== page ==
And yet, I joined WILPF during my senior year of college. I came to the realization that the only way to create a space in mainstream society for all gender identities is to stand up and be counted as a female activist. Similarly, I realize that every problem in the world can be helped by including a gender perspective in analysis and solution-creation. I believe that a women's focus is the first step towards gender-mainstreaming. Because for me, this is about more than just women's issues or national issues from a women's perspective.
Examples from my personal life that prove that we still need a women's focus: This is about the fact that the public face of a progressive organization here in Cali was entirely male until I volunteered to blog for them (Courage Campaign has two full-time female staffers, but the volunteer bloggers were all male). It's about the lack of national healthcare that forces my sister to go back to work 8 weeks after giving birth, not because her family needs the money, but because they need her health insurance. It's about the lack of real childcare choices my sister has for when she goes back to work. It's about being scared that no one mentioned until this week that the new birth control on the market has double the rate of not working than the older pills. It's about wanting to make this country a friendly place to be a mother before I become one. And its about supporting my sisters who have suffered from gendered discrimination & gendered violence.
I stand on the backs of the women of the first and second waves of feminism and I reach out to my sisters in the third wave. And I wonder (to paraphrase WILPF's nuclear disarmament project) - how can we reach a critical mass of political will for gender-mainstreaming?
January 21, 2007
Notes from the Sunday Papers
Economic development in South America is directly tied to the ability to exploit natural resources. This can cause distress for both the rain forest and the indigenous people. It's also never clear whether The Government or The Government Corporation is really working in the people's interest. All of these problems are rolled up in Chavez's dream of a 5000 mile pipeline from Caracas to Buenos Aires. And in the current construction of a pipe line from the heart of the Amazon to a port city in Brazil. More deets at "Vast Pipelines in Amazon Face Challenges Over Protecting Rights and Rivers," by Larry Rohter in the Sunday NYT
The connection between the paramilitary and the government of Colombia is being proven, slowly but surely, but a few former heads of the paramilitary, who have come forward to accept plea bargains. Apparently, there's a document that was signed by a bunch of people known for massacring their countrymen and politicians - politicos from both sides of the aisle. Unfortunately, there's no evidence yet that the President of Colombia knew anything about the cruel civilian massacres and of course, no evidence has come forward that the USG understood the connection between its (continued) expenditures on Colombian military projects and the systematic murder of Colombian people by forces related to the government. Because, you see, the USG stands for one thing above all else: private property rights. And apparently, the massacred had it coming because they had extremely subversive notions about social equality through socialism. Not much more deets, but a few at "Colombian Government Is Ensnared in a Paramilitary Scandal," by Simon Rivera in the Sunday NYT.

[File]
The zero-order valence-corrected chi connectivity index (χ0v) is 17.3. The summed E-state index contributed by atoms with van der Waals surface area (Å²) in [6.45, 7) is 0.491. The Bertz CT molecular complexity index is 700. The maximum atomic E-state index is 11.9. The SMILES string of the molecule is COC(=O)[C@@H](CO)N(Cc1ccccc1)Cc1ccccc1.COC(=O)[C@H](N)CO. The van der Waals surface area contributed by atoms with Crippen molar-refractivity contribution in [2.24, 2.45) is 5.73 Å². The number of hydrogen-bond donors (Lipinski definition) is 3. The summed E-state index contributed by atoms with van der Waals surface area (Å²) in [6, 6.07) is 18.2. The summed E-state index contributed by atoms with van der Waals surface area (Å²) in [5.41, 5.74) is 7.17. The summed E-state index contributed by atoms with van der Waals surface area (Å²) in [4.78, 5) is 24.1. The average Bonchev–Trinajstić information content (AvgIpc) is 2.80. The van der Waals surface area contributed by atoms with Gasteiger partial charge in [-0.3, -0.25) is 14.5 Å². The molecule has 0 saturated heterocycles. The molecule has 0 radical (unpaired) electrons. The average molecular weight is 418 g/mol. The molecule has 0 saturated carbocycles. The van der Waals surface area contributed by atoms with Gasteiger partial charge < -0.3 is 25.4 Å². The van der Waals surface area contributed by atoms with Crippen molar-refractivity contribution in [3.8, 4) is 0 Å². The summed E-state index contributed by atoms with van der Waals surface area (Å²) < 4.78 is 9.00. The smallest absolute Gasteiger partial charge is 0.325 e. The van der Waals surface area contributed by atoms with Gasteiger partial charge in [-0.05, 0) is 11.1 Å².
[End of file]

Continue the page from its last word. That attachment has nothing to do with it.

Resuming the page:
On the happy front, you should know that there's a soccer team consisting entirely of refugees in the heart of the heartland. Apparently, this is not only worthy of the front page of the NYT, it deserves several pages of ink. "Refugees Find Hostility and Hope on Soccer Field," by Warren St. John on A1 of the Sunday NYT.
In Cali news, the head of the LA Transportation Dept still drives a Hummer and LA Times columnist Steve Lopez still has nothing else to write about in his column.
Also, the billionaires are duking it out over control of the LAT and/or its parent company, the Tribune Co. I really can't believe one of the idiots trying to buy the paper has such envy of the NYT that he wants to lure away MoDo and Friedman with gobs of cash. Seriously? MoDo and Friedman? We can really do better than that. Even for a city not known for its literary largesse, we can do better than a washed-up-snarky-pseudo-feminist-rich-bitch and a stuck-in-the-mud-truly-thinks-the-American-military-and-free-trade-capitalism-will-free-the-world-from-tyranny-economist.